bers of the different kinds of live stock, sta
tistics of horticulture and miscellane
ous subjects close ma suojeci 01 iy,n
culture. Following agriculture i- an article on the
public school system of Kansas, prepared
by II. C Specr, the State superintendent
of Public Instruction. In this article is
given statistics relating to tho common
schools, and brief mention of the three
educational institutions under the care of
Information relating to manufactures,
churches find valuation, showing tho vari
ous manufacturing interests of the state, tho
asses-ed valuation of each county for 1874,
and the several religious denominations and
tho institutions of learning that they con
trol, follows the article on schools.
The subject of vacant public lands is next
treated, and is divided into four subdivisions
of government; common school, stato insti
tutions of learning and railroad lands. A
synopsis of United States laws nnd rulings
of the general land office is to the disposal
of gov eminent lands is followed by the num
ber of ncres remaining vacant by counties,
in the various land districts. Tho location
of land offices and the names of registers and
rocvMvers is nlso irivcn. The stato laws in
relation to the acquirement of school lands
are condensed in order to answer the man-
inquiries on the subject, the synopis being
followed by a table by counties showing the
number of acres of this class of lands still
unsold, and tho avcrago price per aero at
which they would probably be appraised at
this time. The statement regarding lands
belonging to the state educational institu
tion shows that i. early all of these lands
have been disposed of, tho Agricultural Col
lege still having a few acres in three counties.
The number of acres yet unsold, belong
ing to the Atchison, Topeka & Santa Fe and
the Kansas division of the Union Pacific
railronds is next given by counties, together
with tho term on which they can be pur
chased. Tho meteorological record for September,
compiled by the meteorolegist of tho board,
close the volume.
The secretary will be unable to dUtributo
the usual number of these books within the
Mate, the bulk, as said before, being at the
disposal of the commissioner for Kansas to
the New Orleans Exposition. Commonwealth.
a is desirable for the best results. I have
seen timothy seed come so thick that none of
it grew six inches high; it just choked
one another out. Now, how much seed
must be used to furnish one seed to the
square inch! A little calculation will an
swer this better than I can answer it in any
other wav. By actual count the scruple
weight of timothy seed -contains 3.200
seeds; one ounce, 78,800 seeds; onepound,
1,228,800 seeds; one bushel, b5&&fiw feed.
One acre contains 160 square rods or 43,660
square feet, or 6,272,040 inches- From the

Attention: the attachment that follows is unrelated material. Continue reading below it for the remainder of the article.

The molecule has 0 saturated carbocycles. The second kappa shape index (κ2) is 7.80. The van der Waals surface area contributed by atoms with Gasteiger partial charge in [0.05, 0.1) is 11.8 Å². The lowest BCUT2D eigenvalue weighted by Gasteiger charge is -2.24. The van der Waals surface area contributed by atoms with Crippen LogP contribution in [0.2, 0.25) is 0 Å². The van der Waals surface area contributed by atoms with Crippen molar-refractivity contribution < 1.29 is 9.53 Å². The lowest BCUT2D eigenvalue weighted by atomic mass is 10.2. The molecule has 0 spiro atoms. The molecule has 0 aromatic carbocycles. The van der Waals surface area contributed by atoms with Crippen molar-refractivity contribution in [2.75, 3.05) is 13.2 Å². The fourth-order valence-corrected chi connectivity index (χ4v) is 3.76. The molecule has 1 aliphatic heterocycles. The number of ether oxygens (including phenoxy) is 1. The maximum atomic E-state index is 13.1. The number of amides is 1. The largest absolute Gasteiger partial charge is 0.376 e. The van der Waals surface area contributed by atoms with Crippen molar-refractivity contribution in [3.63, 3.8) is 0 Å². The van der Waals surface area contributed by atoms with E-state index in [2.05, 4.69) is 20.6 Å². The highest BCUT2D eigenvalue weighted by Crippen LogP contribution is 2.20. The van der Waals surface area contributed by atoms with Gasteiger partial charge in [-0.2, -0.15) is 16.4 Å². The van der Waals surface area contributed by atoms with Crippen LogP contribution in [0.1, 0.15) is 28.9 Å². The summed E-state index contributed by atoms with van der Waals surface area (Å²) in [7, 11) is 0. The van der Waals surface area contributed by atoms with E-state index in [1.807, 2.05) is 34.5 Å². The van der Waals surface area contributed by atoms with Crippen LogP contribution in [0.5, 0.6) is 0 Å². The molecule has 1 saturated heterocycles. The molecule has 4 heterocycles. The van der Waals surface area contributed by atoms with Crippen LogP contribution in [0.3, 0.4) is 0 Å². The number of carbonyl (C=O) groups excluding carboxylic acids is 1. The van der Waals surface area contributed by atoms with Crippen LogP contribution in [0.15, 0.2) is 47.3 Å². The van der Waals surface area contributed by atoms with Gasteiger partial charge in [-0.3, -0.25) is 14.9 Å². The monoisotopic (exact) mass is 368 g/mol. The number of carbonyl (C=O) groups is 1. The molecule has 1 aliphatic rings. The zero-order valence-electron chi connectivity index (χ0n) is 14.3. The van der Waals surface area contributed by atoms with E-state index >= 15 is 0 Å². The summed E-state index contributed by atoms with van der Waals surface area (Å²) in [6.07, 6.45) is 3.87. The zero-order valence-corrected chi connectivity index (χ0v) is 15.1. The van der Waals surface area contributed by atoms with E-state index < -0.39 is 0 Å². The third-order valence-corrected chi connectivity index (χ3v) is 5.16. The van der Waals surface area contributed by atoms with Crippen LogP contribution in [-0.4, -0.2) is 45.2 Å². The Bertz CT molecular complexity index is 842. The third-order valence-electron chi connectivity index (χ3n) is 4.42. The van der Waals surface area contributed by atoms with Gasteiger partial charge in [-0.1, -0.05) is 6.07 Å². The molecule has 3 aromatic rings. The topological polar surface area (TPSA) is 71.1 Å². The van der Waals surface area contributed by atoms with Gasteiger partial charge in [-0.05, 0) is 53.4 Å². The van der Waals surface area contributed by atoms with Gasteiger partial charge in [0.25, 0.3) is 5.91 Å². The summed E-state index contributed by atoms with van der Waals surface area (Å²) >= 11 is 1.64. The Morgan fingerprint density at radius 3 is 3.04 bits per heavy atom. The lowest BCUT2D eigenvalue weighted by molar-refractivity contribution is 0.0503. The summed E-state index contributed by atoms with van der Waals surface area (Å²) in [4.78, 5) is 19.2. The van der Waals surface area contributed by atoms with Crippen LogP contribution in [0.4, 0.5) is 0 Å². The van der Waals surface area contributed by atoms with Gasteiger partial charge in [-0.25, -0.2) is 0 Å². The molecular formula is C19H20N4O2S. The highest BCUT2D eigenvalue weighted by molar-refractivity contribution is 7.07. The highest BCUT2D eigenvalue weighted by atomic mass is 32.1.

above you see that one bushel of seed to the
acre would bo eight and eight-tenths seeds
to the inch; of course two bushels would
furnish twice as many or 17.G seeds to the
inch. Who want seventeen or eighteen
seeds to one sguare inch! What folly!
What a waste or seed! Thi is, in my opin
ion, profligacy. From the above we see
that one quart of seed has 1,728,000 seeds,
three quart 0,184,000 seeds. So that ZZ
quarts of timothy seed will make just seed
enough for one acre, sowing one seed to the
FERTILIZATION OF CORN.
sels in such profusion as to provide certa
fertilization!" Mr. Hoffman thought
From tbe Klmlra Husbandman.
At a late meeting of the Elmira, N. Y.
Farmers club, the sollowing question was
asked: Will a kernel of corn planted Dy
itself, in a place remote from other corn,
Sroduce perfect cars! And the answer was:
o; at least it i3 not likely to produce per
fect ears, because it cannot have perfect fer
tilization. President McCann queried:
"Would it not bo well to plant in the corn
field occasional hills later than the first
planting, in order to effect greater fertiliza
tion of tars with the later pollen falling
ntinn the silks of ears formed after the pol
len had ceased to drop from the earlier tas-
was not necessary, inasmuch as the pol
len would continue to fall so long as the
neec-itv exi-tcd, and he explained the
methoiT of fertilization as observed
in his long experience. While a single plant
might effect perfect fertilization, the chances
were not favorable, because pollen, light a
it, floats off with the wind laterally, and
w ould be carried away from the ears beneath,
whereas in tho field the pollen from one row
may be carried across many others, and at
last reach the silks upon distant rows. He
was vcrv sure that his corn had been mixed
witli other varieties, when tho mixture had
come through pollen from field many rod
distant, thus showing me tendency io uuirs
bution within the field where a single variety
r.rpv.iileil. nnd the tendenev to mix also when
Himtlipr vnrietv was within such distance
that tho wind might carry the pollen to the
fields awaiting fertilization, as to mo iaci
that the best ears are usuallv the upper one
when two or more are borne by the same
stalk, he regarded it ns in accord with a pro
vision of nature, the best fruit being found
usuallv on the upper limbs of the trees, and
the nest grapes on me nigiicr uraucuca.
READ MY PARTIAL LIST AND CALL FOR
CHIttGO BARGAIN HOUSE !
Offer Bargains in
Dress Goods !
W kava marked down all Plaid
To 79 cents. Same is worth $1.00 to $1.25 per yard.
Druggists and Grocers.
FIRST BLOCK WEST OF TKEMONT HOUSE,
SO .V M lou"l:i!. Ave., Wichita Kas
Green now runs mlally stage from Kingman
to Saratoga, I'ratt Center, anil
Coll Water, Comanclie. County !
lliii it in fact tlie only direct ront to
LoM v hter. A big boom there, with plenty of